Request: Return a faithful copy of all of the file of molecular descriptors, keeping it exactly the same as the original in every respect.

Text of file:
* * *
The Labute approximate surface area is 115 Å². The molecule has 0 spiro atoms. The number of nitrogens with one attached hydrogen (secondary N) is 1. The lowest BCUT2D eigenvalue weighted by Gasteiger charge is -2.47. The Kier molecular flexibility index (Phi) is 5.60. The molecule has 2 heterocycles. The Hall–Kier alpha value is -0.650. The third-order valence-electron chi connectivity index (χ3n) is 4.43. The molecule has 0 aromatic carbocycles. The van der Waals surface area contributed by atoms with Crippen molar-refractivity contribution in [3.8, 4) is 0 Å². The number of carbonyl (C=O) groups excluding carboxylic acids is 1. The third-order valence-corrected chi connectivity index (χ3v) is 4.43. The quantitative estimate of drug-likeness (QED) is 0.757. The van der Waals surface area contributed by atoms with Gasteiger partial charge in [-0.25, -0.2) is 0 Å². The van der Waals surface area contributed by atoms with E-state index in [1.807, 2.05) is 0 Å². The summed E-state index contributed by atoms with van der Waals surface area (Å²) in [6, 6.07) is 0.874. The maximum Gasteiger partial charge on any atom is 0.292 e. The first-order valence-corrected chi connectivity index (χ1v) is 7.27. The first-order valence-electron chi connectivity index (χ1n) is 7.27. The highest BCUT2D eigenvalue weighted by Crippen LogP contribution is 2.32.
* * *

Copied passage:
The Labute approximate surface area is 115 Å². The molecule has 0 spiro atoms. The number of nitrogens with one attached hydrogen (secondary N) is 1. The lowest BCUT2D eigenvalue weighted by Gasteiger charge is -2.47. The Kier molecular flexibility index (Phi) is 5.60. The molecule has 2 heterocycles. The Hall–Kier alpha value is -0.650. The third-order valence-electron chi connectivity index (χ3n) is 4.43. The molecule has 0 aromatic carbocycles. The van der Waals surface area contributed by atoms with Crippen molar-refractivity contribution in [3.8, 4) is 0 Å². The number of carbonyl (C=O) groups excluding carboxylic acids is 1. The third-order valence-corrected chi connectivity index (χ3v) is 4.43. The quantitative estimate of drug-likeness (QED) is 0.757. The van der Waals surface area contributed by atoms with Gasteiger partial charge in [-0.25, -0.2) is 0 Å². The van der Waals surface area contributed by atoms with E-state index in [1.807, 2.05) is 0 Å². The summed E-state index contributed by atoms with van der Waals surface area (Å²) in [6, 6.07) is 0.874. The maximum Gasteiger partial charge on any atom is 0.292 e. The first-order valence-corrected chi connectivity index (χ1v) is 7.27. The first-order valence-electron chi connectivity index (χ1n) is 7.27. The highest BCUT2D eigenvalue weighted by Crippen LogP contribution is 2.32.